It became clear last week, during her appearance on a morning radio talk show, that Mayor-President Sharon Weston Broome won't likely receive the support of the Baton Rouge police union during her reelection campaign this year.
As political pressure mounts nationally and locally for police reform in the wake of George Floyd's death at the hands of Minneapolis law enforcement, Broome called out the Baton Rouge Union of Police, saying it has been an obstructive force in her efforts to weed out "bad cops" in Baton Rouge.
Her comments foreshadow the outsized role that questions about policing might play in the upcoming mayor's race.
The day after Broome's radio appearance, an opponent, Metro Councilman Matt Watson, released a statement that echoed the union's comments about Floyd's death, saying "a good officer's worst enemy is a bad officer" and promising to empower Baton Rouge's best cops.
Then Councilwoman Tara Wicker, who also announced her mayoral campaign Friday, cast the police union in a different light, highlighting how collaborative and transparent union members were during her series of public meetings surrounding police reform and community relations.
Wicker said union members "sat there with us and had deep conversations. People laughed, people cried and they cursed at one another … working through those tough conversations."
Some political pollsters say that, given national outrage against police after the Floyd killing, opposing police unions might not hurt candidates electorally. For example, local pollster John Couvillon thinks Broome's recent criticism will likely improve her chances at reelection.
"There was nothing particularly shocking about what she said. It was basically a build up of what she's been saying since as far back as 2016," said Couvillon, JMC Analytics and Polling. "I think what we have right now is widespread sympathy for George Floyd."
During an interview following her radio appearance, Broome doubled down on her earlier statements, describing additional problems she's encountered with the police union over the past four years.
When she was vying for their support during her first campaign, she said, union representatives were most interested in grilling her about rumors she wanted to hire a black police chief "no matter what" if elected.
"I responded that I was going to hire the most qualified person," Broome said. "But them asking that question is a reflection of the mindset that exists there."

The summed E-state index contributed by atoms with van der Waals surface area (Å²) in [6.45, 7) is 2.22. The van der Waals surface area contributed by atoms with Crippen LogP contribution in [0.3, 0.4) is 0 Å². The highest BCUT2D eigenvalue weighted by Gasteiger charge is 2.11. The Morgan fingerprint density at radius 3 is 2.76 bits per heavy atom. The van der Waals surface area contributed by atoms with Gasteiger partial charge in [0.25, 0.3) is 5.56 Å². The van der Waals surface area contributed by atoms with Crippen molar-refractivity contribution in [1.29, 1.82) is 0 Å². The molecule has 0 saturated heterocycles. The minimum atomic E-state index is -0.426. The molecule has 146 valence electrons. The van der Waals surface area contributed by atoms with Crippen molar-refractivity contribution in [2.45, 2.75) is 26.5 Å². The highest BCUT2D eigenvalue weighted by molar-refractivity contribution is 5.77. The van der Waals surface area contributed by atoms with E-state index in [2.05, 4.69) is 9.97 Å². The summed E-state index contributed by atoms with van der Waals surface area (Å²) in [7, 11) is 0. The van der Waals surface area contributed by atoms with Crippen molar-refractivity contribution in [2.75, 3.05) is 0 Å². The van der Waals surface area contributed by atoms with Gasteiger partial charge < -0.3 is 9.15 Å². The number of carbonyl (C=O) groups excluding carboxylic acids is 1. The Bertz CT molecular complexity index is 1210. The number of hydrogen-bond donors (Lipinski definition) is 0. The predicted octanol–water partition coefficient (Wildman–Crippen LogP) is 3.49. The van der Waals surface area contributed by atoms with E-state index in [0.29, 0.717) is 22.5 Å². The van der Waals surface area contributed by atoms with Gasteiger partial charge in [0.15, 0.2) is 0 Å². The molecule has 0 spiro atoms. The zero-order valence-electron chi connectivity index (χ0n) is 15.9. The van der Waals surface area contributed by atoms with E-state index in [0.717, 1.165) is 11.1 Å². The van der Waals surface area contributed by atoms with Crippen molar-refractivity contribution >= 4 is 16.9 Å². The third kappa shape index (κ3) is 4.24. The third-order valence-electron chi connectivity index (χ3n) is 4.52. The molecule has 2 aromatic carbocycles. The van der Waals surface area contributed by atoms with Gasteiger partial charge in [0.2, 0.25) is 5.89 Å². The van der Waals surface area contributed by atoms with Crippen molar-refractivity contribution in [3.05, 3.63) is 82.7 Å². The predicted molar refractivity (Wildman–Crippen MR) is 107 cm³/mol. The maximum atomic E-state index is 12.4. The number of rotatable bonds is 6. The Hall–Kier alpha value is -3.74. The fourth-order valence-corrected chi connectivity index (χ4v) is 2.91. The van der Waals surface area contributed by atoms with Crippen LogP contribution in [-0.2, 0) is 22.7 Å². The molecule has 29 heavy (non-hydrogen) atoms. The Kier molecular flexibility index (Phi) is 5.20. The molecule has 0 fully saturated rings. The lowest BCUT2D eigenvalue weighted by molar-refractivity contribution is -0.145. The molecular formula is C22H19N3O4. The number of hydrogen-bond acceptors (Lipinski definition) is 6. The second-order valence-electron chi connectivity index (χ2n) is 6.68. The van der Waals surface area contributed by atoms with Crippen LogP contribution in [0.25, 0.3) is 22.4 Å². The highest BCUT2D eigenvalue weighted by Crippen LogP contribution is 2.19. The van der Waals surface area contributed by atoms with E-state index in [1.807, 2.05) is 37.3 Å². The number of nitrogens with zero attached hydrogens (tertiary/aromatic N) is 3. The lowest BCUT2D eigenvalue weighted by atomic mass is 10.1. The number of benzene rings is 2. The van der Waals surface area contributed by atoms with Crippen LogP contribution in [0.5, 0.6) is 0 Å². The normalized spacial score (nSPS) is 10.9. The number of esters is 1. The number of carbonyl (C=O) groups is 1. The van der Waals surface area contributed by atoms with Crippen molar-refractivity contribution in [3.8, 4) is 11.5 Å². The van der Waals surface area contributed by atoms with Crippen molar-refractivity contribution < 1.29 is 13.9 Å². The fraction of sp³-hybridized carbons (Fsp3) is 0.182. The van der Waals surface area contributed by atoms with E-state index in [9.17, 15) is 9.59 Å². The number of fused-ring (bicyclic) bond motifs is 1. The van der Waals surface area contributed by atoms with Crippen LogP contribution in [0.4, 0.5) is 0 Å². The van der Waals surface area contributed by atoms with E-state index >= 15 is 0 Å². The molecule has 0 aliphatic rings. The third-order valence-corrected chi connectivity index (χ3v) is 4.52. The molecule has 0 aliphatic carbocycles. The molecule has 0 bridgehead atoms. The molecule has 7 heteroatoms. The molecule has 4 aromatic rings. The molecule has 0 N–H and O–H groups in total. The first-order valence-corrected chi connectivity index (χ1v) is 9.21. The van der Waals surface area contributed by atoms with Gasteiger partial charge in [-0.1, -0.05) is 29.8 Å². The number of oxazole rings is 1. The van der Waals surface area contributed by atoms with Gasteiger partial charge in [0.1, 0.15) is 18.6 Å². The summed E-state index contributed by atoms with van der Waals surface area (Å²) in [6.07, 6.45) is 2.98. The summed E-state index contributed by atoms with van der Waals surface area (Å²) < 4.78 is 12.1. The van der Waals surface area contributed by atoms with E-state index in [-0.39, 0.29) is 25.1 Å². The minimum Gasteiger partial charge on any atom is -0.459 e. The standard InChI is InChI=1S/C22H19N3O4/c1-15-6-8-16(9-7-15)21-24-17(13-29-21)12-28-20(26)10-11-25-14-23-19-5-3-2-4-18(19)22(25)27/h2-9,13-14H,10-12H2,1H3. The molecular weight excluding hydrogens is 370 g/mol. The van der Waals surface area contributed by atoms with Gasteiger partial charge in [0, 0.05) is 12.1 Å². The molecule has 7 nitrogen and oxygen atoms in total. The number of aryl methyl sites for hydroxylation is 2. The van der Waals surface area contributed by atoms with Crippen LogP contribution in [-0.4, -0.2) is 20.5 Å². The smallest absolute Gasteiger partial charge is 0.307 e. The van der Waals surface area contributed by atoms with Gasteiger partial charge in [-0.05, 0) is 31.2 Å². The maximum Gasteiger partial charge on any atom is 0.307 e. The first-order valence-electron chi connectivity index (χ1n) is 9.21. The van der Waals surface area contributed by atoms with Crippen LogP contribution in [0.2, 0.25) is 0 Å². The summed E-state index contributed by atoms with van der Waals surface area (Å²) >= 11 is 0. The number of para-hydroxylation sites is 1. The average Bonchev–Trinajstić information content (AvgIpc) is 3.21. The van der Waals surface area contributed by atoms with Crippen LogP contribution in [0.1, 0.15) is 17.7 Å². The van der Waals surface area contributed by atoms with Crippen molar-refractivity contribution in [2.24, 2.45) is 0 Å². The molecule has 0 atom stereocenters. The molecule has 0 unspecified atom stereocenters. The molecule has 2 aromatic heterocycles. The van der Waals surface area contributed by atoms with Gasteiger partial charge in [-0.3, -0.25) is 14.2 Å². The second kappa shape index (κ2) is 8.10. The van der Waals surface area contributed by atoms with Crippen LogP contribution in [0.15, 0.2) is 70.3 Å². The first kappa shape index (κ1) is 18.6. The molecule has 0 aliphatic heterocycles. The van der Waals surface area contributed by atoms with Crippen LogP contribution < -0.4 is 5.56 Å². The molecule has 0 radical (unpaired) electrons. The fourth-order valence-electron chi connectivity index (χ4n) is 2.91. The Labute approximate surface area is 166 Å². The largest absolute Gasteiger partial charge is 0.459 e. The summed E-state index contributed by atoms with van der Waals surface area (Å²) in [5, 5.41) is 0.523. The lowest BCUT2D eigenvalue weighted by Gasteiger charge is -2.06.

Chris Stewart, who was union president at the time, adamantly denied that the question was asked during the union's candidate evaluation process. Stewart added he's "damn certain we didn't say anything like that."
Police reform became a central issue in Broome's 2016 campaign following the fatal police shooting of Alton Sterling outside a Baton Rouge convenience store. Like Floyd's death, the incident was captured on video and shared widely on social media.
Sterling's death also sparked significant protests against police brutality. Then a lone gunman traveled to Baton Rouge from Kansas City and conducted a planned attack on law enforcement that killed three officers and wounded three more.
Broome was elected a few months later without the union's support. The organization endorsed two of her Republican opponents during the campaign: first, Metro Councilman John Delgado — who promised to hire an additional 200 police officers — then state Sen. Bodi White in the runoff.
The police union has a long history of endorsing candidates for public office, especially candidates for mayor, district attorney, some judges and Metro Council members. Before endorsing Broome's opponents, the organization had thrown its support behind Kip Holden, a Democrat who ousted a Republican incumbent and then served three terms as Baton Rouge's first ever black mayor. Holden helped get officers a substantial pay raise during his first term.
Once Broome got elected, union leadership accused her of excluding them from discussions about her plans for reform. Leaders said Broome had waltzed in and demanded a complete overhaul of the department without consulting the union, which represents the vast majority of officers.
She promised to conduct a national search and appoint a new chief, though that process proved messier than expected due to the state's civil service laws. But ultimately Broome pressured then-chief Carl Dabadie to retire and appointed Murphy Paul, a veteran of the Louisiana State Police and one of the few candidates from outside the department.